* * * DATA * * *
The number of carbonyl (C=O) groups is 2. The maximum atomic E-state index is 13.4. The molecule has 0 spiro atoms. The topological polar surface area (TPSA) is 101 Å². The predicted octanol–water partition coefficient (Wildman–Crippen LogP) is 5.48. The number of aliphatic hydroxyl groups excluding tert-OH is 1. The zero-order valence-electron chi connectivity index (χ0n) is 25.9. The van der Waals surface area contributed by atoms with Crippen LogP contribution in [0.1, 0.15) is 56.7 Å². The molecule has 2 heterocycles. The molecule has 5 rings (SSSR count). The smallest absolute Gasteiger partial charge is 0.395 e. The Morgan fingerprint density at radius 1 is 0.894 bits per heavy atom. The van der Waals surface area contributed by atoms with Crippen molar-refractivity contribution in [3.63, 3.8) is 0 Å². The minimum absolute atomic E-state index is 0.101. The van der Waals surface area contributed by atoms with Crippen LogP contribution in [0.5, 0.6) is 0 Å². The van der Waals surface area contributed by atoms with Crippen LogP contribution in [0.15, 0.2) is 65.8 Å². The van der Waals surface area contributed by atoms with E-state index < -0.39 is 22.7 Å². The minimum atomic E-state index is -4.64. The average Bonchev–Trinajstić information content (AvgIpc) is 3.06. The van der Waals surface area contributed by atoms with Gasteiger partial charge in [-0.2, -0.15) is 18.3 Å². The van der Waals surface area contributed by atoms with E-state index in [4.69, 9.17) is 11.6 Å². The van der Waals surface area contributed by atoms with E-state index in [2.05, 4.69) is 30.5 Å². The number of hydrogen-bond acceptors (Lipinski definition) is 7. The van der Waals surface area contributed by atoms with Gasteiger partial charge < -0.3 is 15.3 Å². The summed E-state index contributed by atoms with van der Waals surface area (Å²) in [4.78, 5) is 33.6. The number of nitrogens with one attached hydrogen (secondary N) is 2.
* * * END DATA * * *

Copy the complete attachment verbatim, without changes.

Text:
The number of carbonyl (C=O) groups is 2. The maximum atomic E-state index is 13.4. The molecule has 0 spiro atoms. The topological polar surface area (TPSA) is 101 Å². The predicted octanol–water partition coefficient (Wildman–Crippen LogP) is 5.48. The number of aliphatic hydroxyl groups excluding tert-OH is 1. The zero-order valence-electron chi connectivity index (χ0n) is 25.9. The van der Waals surface area contributed by atoms with Crippen LogP contribution in [0.1, 0.15) is 56.7 Å². The molecule has 2 heterocycles. The molecule has 5 rings (SSSR count). The smallest absolute Gasteiger partial charge is 0.395 e. The Morgan fingerprint density at radius 1 is 0.894 bits per heavy atom. The van der Waals surface area contributed by atoms with Crippen molar-refractivity contribution in [3.63, 3.8) is 0 Å². The minimum absolute atomic E-state index is 0.101. The van der Waals surface area contributed by atoms with Crippen LogP contribution in [0.5, 0.6) is 0 Å². The van der Waals surface area contributed by atoms with Crippen LogP contribution in [0.15, 0.2) is 65.8 Å². The van der Waals surface area contributed by atoms with E-state index < -0.39 is 22.7 Å². The minimum atomic E-state index is -4.64. The average Bonchev–Trinajstić information content (AvgIpc) is 3.06. The van der Waals surface area contributed by atoms with Gasteiger partial charge in [-0.2, -0.15) is 18.3 Å². The van der Waals surface area contributed by atoms with E-state index in [4.69, 9.17) is 11.6 Å². The van der Waals surface area contributed by atoms with E-state index in [2.05, 4.69) is 30.5 Å². The number of hydrogen-bond acceptors (Lipinski definition) is 7. The van der Waals surface area contributed by atoms with Gasteiger partial charge < -0.3 is 15.3 Å². The summed E-state index contributed by atoms with van der Waals surface area (Å²) in [4.78, 5) is 33.6. The number of nitrogens with one attached hydrogen (secondary N) is 2.